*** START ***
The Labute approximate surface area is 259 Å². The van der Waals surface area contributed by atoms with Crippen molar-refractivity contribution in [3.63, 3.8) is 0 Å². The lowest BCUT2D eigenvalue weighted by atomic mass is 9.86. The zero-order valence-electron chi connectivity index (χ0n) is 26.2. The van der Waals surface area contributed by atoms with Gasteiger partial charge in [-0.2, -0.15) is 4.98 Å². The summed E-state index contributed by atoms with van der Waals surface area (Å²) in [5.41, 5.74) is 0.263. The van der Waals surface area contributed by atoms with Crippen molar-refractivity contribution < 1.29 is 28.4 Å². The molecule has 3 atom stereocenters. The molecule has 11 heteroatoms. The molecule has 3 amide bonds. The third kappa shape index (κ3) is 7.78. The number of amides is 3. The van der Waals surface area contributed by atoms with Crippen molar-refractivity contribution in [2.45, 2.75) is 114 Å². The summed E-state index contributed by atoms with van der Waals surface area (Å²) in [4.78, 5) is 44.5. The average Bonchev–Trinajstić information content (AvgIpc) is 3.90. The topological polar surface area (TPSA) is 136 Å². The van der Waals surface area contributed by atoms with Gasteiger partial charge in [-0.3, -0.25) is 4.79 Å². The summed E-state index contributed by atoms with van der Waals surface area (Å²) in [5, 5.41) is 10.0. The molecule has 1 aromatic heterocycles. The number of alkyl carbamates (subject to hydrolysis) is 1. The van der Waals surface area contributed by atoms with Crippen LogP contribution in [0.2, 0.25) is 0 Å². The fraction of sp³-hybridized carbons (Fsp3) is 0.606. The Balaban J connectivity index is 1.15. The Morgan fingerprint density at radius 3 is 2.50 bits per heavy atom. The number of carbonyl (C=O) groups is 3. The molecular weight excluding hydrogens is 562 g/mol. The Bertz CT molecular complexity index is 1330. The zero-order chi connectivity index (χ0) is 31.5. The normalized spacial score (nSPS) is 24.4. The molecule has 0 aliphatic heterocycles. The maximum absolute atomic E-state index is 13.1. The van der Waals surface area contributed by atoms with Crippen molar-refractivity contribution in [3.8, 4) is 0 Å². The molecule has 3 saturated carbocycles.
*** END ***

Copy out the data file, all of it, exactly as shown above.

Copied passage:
The Labute approximate surface area is 259 Å². The van der Waals surface area contributed by atoms with Crippen molar-refractivity contribution in [3.63, 3.8) is 0 Å². The lowest BCUT2D eigenvalue weighted by atomic mass is 9.86. The zero-order valence-electron chi connectivity index (χ0n) is 26.2. The van der Waals surface area contributed by atoms with Gasteiger partial charge in [-0.2, -0.15) is 4.98 Å². The summed E-state index contributed by atoms with van der Waals surface area (Å²) in [5.41, 5.74) is 0.263. The van der Waals surface area contributed by atoms with Crippen molar-refractivity contribution < 1.29 is 28.4 Å². The molecule has 3 atom stereocenters. The molecule has 11 heteroatoms. The molecule has 3 amide bonds. The third kappa shape index (κ3) is 7.78. The number of amides is 3. The van der Waals surface area contributed by atoms with Crippen molar-refractivity contribution in [2.45, 2.75) is 114 Å². The summed E-state index contributed by atoms with van der Waals surface area (Å²) in [4.78, 5) is 44.5. The average Bonchev–Trinajstić information content (AvgIpc) is 3.90. The topological polar surface area (TPSA) is 136 Å². The van der Waals surface area contributed by atoms with Gasteiger partial charge in [-0.3, -0.25) is 4.79 Å². The summed E-state index contributed by atoms with van der Waals surface area (Å²) in [5, 5.41) is 10.0. The molecule has 1 aromatic heterocycles. The number of alkyl carbamates (subject to hydrolysis) is 1. The van der Waals surface area contributed by atoms with Crippen LogP contribution in [0.2, 0.25) is 0 Å². The fraction of sp³-hybridized carbons (Fsp3) is 0.606. The Balaban J connectivity index is 1.15. The Morgan fingerprint density at radius 3 is 2.50 bits per heavy atom. The number of carbonyl (C=O) groups is 3. The molecular weight excluding hydrogens is 562 g/mol. The Bertz CT molecular complexity index is 1330. The zero-order chi connectivity index (χ0) is 31.5. The normalized spacial score (nSPS) is 24.4. The molecule has 0 aliphatic heterocycles. The maximum absolute atomic E-state index is 13.1. The van der Waals surface area contributed by atoms with Crippen molar-refractivity contribution in [3.8, 4) is 0 Å². The molecule has 3 saturated carbocycles.